Lack of effective leadership training identified at Police Scotland

A new report has highlighted the need for “renewed focus and investment” in the training and development of officers and staff at Police Scotland.

Sep 17, 2020
By Paul Jacques

Her Majesty’s Inspectorate of Constabulary in Scotland (HMICS) said the resource devoted to leadership training, talent management and continuous professional development was only “modest”.

Published this week, the HMICS report – Thematic Inspection of Police Scotland Training and Development: Phase 1 – found that this lack of resources dedicated to leadership training has limited the support given to police leaders

It said leadership training has not been provided in any meaningful way since the national service was established in 2013, which has had “consequences on police leaders’ self-awareness and strategic perspective”.

“Officers and staff who have been promoted during the past seven years have received no leadership training or development since their attendance on a first line managers’ course,” the report said.

“The lack of leadership training has consequences. Senior people in partner agencies observed that police leaders are generally very effective in command roles responding to critical incidents, but lack emotional intelligence, self-awareness, and strategic perspective.

“On promotion, police officers often wait for months before gaining access to the first line managers’ course. Police staff wait for even longer as there is only a small number of spaces reserved for police staff.”

Many Leadership, Training and Development (LTD) staff consulted were unaware of any key performance indicators for their work other than demand and throughput information.

There was also a lack of a systematic approach to using and reporting on feedback information. HMICS said this limited the level of assurance that can be given on the quality and outcomes of the overall provision of training and development in Police Scotland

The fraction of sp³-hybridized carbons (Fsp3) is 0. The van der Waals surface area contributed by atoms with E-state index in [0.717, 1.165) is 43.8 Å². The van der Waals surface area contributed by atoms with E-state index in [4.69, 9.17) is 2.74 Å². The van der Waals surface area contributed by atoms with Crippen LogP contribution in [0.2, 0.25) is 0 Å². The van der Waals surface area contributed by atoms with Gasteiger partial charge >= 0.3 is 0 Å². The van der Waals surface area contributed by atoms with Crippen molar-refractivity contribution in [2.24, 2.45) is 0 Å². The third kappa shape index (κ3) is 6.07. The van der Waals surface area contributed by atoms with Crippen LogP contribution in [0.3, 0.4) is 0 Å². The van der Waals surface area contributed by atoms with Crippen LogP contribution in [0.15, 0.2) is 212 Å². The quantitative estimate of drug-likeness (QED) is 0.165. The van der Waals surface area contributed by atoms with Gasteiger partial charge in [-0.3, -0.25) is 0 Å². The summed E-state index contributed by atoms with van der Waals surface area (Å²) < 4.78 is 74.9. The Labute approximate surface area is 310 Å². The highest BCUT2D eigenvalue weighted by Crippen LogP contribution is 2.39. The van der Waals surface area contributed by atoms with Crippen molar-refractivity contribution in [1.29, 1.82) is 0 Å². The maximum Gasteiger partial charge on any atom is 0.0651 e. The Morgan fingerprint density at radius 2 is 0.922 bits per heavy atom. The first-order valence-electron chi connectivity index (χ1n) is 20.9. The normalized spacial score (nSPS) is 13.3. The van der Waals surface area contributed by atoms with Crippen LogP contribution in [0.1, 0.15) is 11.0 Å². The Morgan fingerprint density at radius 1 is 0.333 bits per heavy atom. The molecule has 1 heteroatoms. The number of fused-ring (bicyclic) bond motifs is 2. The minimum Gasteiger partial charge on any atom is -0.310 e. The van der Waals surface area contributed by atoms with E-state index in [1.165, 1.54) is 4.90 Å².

It also found there was no evaluation framework in place to assess the impact of the chief constable’s commitments, which were published in 2019.

The absence of a Strategic Workforce Plan and associated action plan was also inhibiting effective resource planning for the whole force and limiting LTD’s ability to develop an effective suite of training programmes to deliver future capability.

In addition, the current appraisal system in place across Police Scotland – Personal Development Conversations (PDCs) – was found to have “extremely low completion rates” across Scotland, meaning that most officers and staff have not had an appraisal

There were also limited opportunities for officers and staff to access continuous professional development.

HMICS said wellbeing surveys should also be held more regularly to monitor the impact of the People Strategy 2018-2021 – Police Scotland’s commitment to ‘empower, enable and develop its people’. No wellbeing survey has been carried out since 2015, although Police Scotland says a new ‘wellbeing and engagement’ survey is planned.

While diversity training was previously provided as part of leadership courses at all levels, the discontinuation of most of these courses has created a gap in relation to diversity training provided to senior members of the organisation.

However, HMICS said the introduction of My Career and Leadership Pathways indicates that Police Scotland wants to be able to “identify and grow talent from within the organisation”.

Police Scotland has also recently introduced an Accelerated Leadership Pathway, which will benefit a small number of officers each year, and links with the College of Policing have been strengthened in recent years

Gill Imery QPM, HM Chief Inspector of Constabulary in Scotland, said: “The evidence gathered during this inspection highlights the need for renewed focus and investment in the training and development of officers and staff.

“It highlights the need to allocate sufficient resources to the development and implementation of new approaches to appraisal and promotion, in support of the People Strategy.”

However, she said she was “aware that progress has been made”.